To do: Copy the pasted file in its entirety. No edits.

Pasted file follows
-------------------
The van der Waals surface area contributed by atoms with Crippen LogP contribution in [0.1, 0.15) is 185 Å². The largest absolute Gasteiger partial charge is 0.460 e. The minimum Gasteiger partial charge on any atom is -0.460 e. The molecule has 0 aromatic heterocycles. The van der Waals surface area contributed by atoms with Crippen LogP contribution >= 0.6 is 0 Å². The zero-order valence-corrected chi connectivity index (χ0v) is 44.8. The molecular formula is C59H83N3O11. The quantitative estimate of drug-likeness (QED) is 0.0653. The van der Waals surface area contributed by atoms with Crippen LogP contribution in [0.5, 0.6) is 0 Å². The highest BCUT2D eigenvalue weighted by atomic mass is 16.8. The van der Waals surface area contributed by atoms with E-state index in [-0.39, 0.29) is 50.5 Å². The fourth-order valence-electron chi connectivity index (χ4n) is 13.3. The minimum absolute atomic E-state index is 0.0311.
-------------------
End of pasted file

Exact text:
The van der Waals surface area contributed by atoms with Crippen LogP contribution in [0.1, 0.15) is 185 Å². The largest absolute Gasteiger partial charge is 0.460 e. The minimum Gasteiger partial charge on any atom is -0.460 e. The molecule has 0 aromatic heterocycles. The van der Waals surface area contributed by atoms with Crippen LogP contribution >= 0.6 is 0 Å². The zero-order valence-corrected chi connectivity index (χ0v) is 44.8. The molecular formula is C59H83N3O11. The quantitative estimate of drug-likeness (QED) is 0.0653. The van der Waals surface area contributed by atoms with Crippen LogP contribution in [0.5, 0.6) is 0 Å². The highest BCUT2D eigenvalue weighted by atomic mass is 16.8. The van der Waals surface area contributed by atoms with E-state index in [-0.39, 0.29) is 50.5 Å². The fourth-order valence-electron chi connectivity index (χ4n) is 13.3. The minimum absolute atomic E-state index is 0.0311.